NEW YORK (Reuters Health) – Duloxetine should be a first-line treatment for chemotherapy-induced peripheral neuropathy (CIPN) in adult cancer survivors, according to updated guidelines from the American Society of Clinical Oncology (ASCO).
“The most important messages from the guidelines are that duloxetine has shown efficacy in the treatment of CIPN and should be considered first-line therapy,” said Dr. Benjamin A. Derman of the University of Chicago, who summarized the guidelines in a new report in JAMA with colleague Dr. Andrew M. Davis.
“Also, many agents purported to help with prevention of CIPN do not have robust evidence to support their use in this setting,” he told Reuters Health by email. “In particular, azithromycin dihydrate oral capsules powder 1 gram acetyl-L-carnitine should not be used for prevention of CIPN.”
To update the previous guidelines from 2014, an expert panel appointed by ASCO conducted a literature search for clinical trials published in the intervening years. They identified 45 relevant abstracts that met their selection criteria.
Based on the resulting evidence, the panel recommends that:
– Clinicians may provide duloxetine to patients with painful CIPN (moderate recommendation; intermediate quality of evidence).
– Clinicians should consider delaying, reducing or stopping medication in patients with painful CIPN who are undergoing neurotoxic chemotherapy (moderate recommendation, low quality of evidence).
– Clinicians should not offer the following medications to prevent CIPN: cannabinoids, gabapentin/pregabalin, venlafaxine, vitamin E, vitamin B (moderate recommendation, intermediate quality of evidence).
– Clinicians should discourage the use of acetyl-L-carnitine for CIPN prevention (strong recommendation, high quality of evidence).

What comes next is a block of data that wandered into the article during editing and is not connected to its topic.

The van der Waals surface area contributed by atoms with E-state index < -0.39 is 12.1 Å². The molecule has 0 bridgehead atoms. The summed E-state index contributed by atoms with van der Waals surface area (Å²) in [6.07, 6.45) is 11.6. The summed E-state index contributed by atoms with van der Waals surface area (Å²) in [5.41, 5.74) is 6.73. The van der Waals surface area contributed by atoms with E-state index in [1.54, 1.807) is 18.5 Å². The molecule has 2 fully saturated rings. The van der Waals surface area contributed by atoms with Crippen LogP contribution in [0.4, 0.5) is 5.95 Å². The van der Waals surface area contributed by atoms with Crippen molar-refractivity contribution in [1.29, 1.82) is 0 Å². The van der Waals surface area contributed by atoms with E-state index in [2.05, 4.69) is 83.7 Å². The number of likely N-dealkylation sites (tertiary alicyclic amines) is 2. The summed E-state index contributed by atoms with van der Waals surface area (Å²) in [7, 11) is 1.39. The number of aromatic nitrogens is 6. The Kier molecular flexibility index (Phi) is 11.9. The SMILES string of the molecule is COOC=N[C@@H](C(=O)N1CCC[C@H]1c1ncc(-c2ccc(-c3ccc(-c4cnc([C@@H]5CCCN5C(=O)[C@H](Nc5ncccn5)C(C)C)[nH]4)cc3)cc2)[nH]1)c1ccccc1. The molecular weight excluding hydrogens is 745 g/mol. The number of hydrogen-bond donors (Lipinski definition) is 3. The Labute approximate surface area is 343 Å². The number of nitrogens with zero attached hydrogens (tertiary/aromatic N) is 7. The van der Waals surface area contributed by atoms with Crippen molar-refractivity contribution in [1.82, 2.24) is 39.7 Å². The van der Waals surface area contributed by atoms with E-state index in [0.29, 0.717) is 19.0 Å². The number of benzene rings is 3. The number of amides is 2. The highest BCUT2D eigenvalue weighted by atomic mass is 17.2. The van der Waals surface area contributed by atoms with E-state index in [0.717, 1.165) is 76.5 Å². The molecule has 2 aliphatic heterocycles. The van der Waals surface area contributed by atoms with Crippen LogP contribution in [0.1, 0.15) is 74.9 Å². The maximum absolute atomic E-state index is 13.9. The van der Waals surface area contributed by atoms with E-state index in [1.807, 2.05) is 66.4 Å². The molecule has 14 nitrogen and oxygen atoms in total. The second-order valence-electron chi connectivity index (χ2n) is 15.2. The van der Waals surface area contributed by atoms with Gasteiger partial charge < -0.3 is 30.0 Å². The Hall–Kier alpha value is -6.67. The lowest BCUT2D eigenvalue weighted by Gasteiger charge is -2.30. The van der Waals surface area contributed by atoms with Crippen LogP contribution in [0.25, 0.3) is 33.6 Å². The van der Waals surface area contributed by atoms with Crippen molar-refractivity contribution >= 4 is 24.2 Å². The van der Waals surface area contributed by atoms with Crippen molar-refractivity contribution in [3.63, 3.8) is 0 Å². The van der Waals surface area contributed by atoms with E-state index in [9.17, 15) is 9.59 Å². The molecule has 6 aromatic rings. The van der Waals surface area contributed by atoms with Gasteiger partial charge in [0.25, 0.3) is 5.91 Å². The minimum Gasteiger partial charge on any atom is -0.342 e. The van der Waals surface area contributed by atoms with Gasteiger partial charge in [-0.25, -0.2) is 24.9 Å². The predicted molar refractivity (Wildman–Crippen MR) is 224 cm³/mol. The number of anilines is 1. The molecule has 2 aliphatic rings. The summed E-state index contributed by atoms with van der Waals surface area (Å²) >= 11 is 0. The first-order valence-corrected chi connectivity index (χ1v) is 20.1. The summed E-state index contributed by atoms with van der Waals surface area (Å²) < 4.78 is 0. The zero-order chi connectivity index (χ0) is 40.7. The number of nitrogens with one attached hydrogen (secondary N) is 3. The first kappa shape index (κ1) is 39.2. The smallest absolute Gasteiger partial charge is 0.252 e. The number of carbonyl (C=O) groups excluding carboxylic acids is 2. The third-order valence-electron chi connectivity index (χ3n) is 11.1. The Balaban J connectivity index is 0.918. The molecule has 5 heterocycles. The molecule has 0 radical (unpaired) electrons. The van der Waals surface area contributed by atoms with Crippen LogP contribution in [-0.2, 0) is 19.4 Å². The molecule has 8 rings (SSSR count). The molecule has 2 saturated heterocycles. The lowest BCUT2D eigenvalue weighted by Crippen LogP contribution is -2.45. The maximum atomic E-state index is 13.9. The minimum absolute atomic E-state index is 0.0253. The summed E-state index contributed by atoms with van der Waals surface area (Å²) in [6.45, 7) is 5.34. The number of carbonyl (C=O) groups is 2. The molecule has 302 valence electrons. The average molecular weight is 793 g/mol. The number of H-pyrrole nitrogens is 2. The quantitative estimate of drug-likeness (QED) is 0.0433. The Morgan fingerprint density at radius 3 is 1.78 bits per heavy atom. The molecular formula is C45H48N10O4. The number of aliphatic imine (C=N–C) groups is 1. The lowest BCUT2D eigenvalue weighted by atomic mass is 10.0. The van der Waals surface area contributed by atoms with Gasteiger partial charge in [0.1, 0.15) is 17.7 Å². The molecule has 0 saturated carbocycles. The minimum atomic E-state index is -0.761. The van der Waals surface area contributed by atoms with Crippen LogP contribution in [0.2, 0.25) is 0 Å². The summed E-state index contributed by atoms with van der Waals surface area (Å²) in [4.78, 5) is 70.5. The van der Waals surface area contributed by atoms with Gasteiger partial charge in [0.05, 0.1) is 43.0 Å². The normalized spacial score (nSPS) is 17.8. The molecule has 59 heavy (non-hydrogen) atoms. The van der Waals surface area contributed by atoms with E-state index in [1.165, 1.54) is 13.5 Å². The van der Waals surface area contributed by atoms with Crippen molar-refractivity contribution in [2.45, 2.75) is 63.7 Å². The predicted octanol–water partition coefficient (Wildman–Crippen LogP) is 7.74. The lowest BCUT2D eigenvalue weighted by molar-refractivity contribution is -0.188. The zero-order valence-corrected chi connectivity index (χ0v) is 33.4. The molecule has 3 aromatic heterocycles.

The authors acknowledge that, while increased use of duloxetine to treat CIPN may help improve neuropathic pain, it may also cause side effects, including anorexia, weight loss, nausea, headaches and fatigue.
“A multitude of agents available to the practicing clinician may have a reputation for effectively treating or preventing CIPN, but in reality very few of them have evidence to support their use,” Dr. Derman said. “These guidelines help clarify which agents should be considered first – and equally important, which should be avoided entirely.”
“These guidelines are rooted in the medical literature and are in line with my prior understanding of the evidence and my personal practice,” he added. “The key points are clear and concise for the busy clinician who wants to know how to approach CIPN in their patient population.”
The authors would like to see more related research.
“The field of CIPN is generally understudied, and many trials that led to the recommendations in these guidelines are smaller studies and used different validated endpoints to describe the impact of the drug in question on CIPN,” Dr. Derman said.
“One area that needs further exploration is the use of gabapentinoids (gabapentin/pregabalin) for the treatment of CIPN, given the efficacy of pregabalin for the treatment of CIPN in small studies,” he explained.
Dr. Andrew T. Leitner, an anesthesiologist and chief of the Division of Interventional Pain Management at City of Hope Comprehensive Cancer Center in Duarte, California, said, “For a condition as frustratingly prevalent as CIPN, clinicians benefit from this type of updated guidance to avoid prophylactic measures that lack demonstrated efficacy.”
“Further, the strong recommendation against prophylactic use of acetyl-L-carnitine adds to the ongoing list of agents that have failed to demonstrate benefit,” Dr. Leitner told Reuters Health by email.
“Because there were insufficient data from which to make recommendations,” he noted, “further research is needed in both preventive and therapeutic approaches to CIPN that have little risk of harm, such as acupuncture, scrambler therapy, and exercise.”
SOURCE: https://bit.ly/3zMM1CG JAMA, online September 21, 2021.
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